Playing time is a demand for all players, but it is most significant for quarterbacks.

When a team has two talented running backs, an offensive coordinator can devise a gameplan that uses both. Receivers and tight ends rotate in and out depending on formation. Linebackers and linemen regularly see the field without winning starting spots.

But few coaches use multiple quarterbacks, and those that do usually have a clear-cut starter while the other comes in for wildcat duties. Keeping multiple quarterbacks happy can be difficult.

“You’ve got five defensive backs, four defensive linemen, five offensive linemen, four receivers, a couple tight ends and three running backs,” Baylor coach Art Briles said. “But there is one quarterback. These guys have all started through high school, now they have to wait and watch and learn from someone else. It is a tough transition.”

Still, few coaches have done a better job of retaining quarterbacks than Briles. Baylor is the only Big 12 team that hasn’t lost a quarterback to transfer in the past year. And you have to go back to 2007, when Tyler Beatty left for Southeastern Louisiana, to find one.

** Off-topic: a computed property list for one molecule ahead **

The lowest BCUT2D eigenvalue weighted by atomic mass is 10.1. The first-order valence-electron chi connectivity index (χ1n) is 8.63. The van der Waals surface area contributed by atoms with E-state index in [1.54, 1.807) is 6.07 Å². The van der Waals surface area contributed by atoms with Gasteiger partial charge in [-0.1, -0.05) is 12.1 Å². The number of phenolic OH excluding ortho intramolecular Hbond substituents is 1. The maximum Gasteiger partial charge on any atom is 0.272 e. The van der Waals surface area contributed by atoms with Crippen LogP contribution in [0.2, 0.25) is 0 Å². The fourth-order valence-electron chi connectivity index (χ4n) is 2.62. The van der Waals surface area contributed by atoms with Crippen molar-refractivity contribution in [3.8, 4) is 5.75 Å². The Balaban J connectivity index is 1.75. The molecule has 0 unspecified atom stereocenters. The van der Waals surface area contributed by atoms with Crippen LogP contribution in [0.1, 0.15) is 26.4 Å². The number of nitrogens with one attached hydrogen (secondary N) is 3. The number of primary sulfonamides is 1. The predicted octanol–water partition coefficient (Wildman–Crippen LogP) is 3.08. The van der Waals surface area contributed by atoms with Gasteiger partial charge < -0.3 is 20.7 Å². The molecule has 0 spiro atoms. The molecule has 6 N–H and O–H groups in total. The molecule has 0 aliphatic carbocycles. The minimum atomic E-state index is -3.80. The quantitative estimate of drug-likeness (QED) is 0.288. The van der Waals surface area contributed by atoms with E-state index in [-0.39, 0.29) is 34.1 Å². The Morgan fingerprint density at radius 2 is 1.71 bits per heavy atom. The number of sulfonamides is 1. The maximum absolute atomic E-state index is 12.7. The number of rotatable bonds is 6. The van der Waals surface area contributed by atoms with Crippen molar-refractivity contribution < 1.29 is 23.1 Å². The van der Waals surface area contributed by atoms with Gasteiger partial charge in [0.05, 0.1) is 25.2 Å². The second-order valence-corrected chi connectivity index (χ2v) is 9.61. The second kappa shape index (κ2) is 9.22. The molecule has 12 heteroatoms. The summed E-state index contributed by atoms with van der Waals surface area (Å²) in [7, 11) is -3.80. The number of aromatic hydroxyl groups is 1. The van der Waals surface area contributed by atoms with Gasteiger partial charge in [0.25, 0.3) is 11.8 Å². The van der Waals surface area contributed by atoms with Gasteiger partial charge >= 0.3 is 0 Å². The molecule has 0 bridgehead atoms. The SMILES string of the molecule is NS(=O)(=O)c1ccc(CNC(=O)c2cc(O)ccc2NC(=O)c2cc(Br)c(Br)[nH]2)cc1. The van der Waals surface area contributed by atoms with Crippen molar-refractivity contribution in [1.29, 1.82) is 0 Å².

Since then, three Baylor quarterbacks have shined. Robert Griffin III won the Heisman Trophy, Nick Florence put up big numbers and Bryce Petty led the Bears to a Big 12 championship.

“When you are playing behind a Heisman Trophy winner, it is evident you are going to have to wait your turn,” Briles said. “I think our guys have just understood that their turn is going to come. They just have to take advantage when it does. We also don’t keep many quarterbacks on scholarship. I like having three, so all of those guys can see themselves potentially as the guy.”

Maintaining quarterback depth has become a challenge for coaches. But, in an odd twist, recruiting fewer quarterbacks has given Baylor quality options.

K-State appears set with Jake Waters as its starter, and Texas Tech appears to be in good shape with Davis Webb. But neither program has a proven passer waiting in the wings. The loss of transfers leaves no Plan B.